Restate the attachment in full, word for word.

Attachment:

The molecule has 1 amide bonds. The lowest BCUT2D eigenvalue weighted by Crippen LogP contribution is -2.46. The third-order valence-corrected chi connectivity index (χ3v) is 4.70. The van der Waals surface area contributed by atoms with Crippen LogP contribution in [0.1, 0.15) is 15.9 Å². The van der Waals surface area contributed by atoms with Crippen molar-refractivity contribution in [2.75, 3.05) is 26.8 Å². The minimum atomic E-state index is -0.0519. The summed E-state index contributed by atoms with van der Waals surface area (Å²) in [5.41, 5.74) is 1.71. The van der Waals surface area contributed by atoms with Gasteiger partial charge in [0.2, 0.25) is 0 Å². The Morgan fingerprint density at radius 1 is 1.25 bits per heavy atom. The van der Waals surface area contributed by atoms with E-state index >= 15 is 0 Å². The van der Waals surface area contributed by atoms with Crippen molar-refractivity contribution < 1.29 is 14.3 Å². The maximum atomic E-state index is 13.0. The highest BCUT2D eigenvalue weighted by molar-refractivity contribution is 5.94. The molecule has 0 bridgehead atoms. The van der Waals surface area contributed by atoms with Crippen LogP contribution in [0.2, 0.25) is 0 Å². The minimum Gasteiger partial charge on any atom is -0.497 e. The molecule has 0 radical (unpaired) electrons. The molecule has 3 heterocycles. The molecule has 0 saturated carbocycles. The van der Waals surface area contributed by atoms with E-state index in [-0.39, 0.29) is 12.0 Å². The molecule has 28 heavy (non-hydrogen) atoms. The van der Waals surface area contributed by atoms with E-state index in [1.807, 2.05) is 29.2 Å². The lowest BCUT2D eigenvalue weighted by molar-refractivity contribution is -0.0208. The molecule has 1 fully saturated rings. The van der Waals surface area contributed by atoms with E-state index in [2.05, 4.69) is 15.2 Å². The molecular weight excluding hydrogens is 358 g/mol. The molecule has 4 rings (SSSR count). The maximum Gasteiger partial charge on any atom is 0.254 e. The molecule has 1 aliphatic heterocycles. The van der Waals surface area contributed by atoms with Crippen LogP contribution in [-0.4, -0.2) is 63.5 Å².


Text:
The molecule has 1 amide bonds. The lowest BCUT2D eigenvalue weighted by Crippen LogP contribution is -2.46. The third-order valence-corrected chi connectivity index (χ3v) is 4.70. The van der Waals surface area contributed by atoms with Crippen LogP contribution in [0.1, 0.15) is 15.9 Å². The van der Waals surface area contributed by atoms with Crippen molar-refractivity contribution in [2.75, 3.05) is 26.8 Å². The minimum atomic E-state index is -0.0519. The summed E-state index contributed by atoms with van der Waals surface area (Å²) in [5.41, 5.74) is 1.71. The van der Waals surface area contributed by atoms with Gasteiger partial charge in [0.2, 0.25) is 0 Å². The Morgan fingerprint density at radius 1 is 1.25 bits per heavy atom. The van der Waals surface area contributed by atoms with E-state index >= 15 is 0 Å². The van der Waals surface area contributed by atoms with Crippen molar-refractivity contribution < 1.29 is 14.3 Å². The maximum atomic E-state index is 13.0. The highest BCUT2D eigenvalue weighted by molar-refractivity contribution is 5.94. The molecule has 0 bridgehead atoms. The van der Waals surface area contributed by atoms with Crippen LogP contribution in [0.2, 0.25) is 0 Å². The minimum Gasteiger partial charge on any atom is -0.497 e. The molecule has 0 radical (unpaired) electrons. The molecule has 3 heterocycles. The molecule has 0 saturated carbocycles. The van der Waals surface area contributed by atoms with E-state index in [-0.39, 0.29) is 12.0 Å². The molecule has 28 heavy (non-hydrogen) atoms. The van der Waals surface area contributed by atoms with E-state index in [1.807, 2.05) is 29.2 Å². The lowest BCUT2D eigenvalue weighted by molar-refractivity contribution is -0.0208. The molecule has 1 fully saturated rings. The van der Waals surface area contributed by atoms with E-state index in [2.05, 4.69) is 15.2 Å². The molecular weight excluding hydrogens is 358 g/mol. The molecule has 4 rings (SSSR count). The maximum Gasteiger partial charge on any atom is 0.254 e. The molecule has 1 aliphatic heterocycles. The van der Waals surface area contributed by atoms with Crippen LogP contribution in [-0.4, -0.2) is 63.5 Å².